That means Hayward will make enough money to support her family with this one job — and child care will be subsidized.

“Two years of receiving a child care stipend will allow me to save two years of income that I would have taken away from my household for child care,” she said. “I’m also going to be able to save money to buy a house for my children.”

On the final day of the boot camp, Hayward said she woke up early, prepared bottles of milk for her baby, gave her a kiss and got in her car.

A group of people wearing construction uniforms pose holding certificates in a building.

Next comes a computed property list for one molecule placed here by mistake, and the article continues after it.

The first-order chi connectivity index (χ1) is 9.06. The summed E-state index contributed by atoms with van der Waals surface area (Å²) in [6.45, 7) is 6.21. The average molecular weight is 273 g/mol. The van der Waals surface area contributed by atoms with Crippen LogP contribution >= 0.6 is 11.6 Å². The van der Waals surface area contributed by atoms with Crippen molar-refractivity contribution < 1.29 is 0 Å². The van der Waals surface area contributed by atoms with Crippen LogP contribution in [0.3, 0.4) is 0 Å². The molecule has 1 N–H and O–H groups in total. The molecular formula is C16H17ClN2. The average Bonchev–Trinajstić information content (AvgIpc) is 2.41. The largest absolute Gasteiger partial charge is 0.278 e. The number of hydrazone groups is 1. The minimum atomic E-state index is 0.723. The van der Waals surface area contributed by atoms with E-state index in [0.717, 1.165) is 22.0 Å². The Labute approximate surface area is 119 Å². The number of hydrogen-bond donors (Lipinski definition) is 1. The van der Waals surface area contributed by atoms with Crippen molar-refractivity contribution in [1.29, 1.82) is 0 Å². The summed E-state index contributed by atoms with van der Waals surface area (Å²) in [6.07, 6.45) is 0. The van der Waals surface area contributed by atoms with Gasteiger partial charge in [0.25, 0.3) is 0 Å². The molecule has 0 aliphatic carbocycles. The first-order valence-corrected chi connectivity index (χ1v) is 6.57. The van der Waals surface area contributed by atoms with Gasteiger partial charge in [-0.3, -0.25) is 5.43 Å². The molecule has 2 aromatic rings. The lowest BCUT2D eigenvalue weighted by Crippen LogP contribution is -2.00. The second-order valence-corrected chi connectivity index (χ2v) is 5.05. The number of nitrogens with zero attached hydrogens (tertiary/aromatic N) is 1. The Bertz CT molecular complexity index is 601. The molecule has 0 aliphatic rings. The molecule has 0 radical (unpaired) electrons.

Tamarra Hayward (kneeling in orange jacket) and Oshen Turman (second row, far right), alongside their classmates, pose for a portrait after receiving their certificates of completion. (Beth LaBerge/KQED)

“I just finished giving her the last of the breast milk that I made. But I remind myself the reason why I came to this program is so that I don’t have to continue the cycle of struggle,” she said.

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She said her kids and the promise of a better future motivate her to keep going.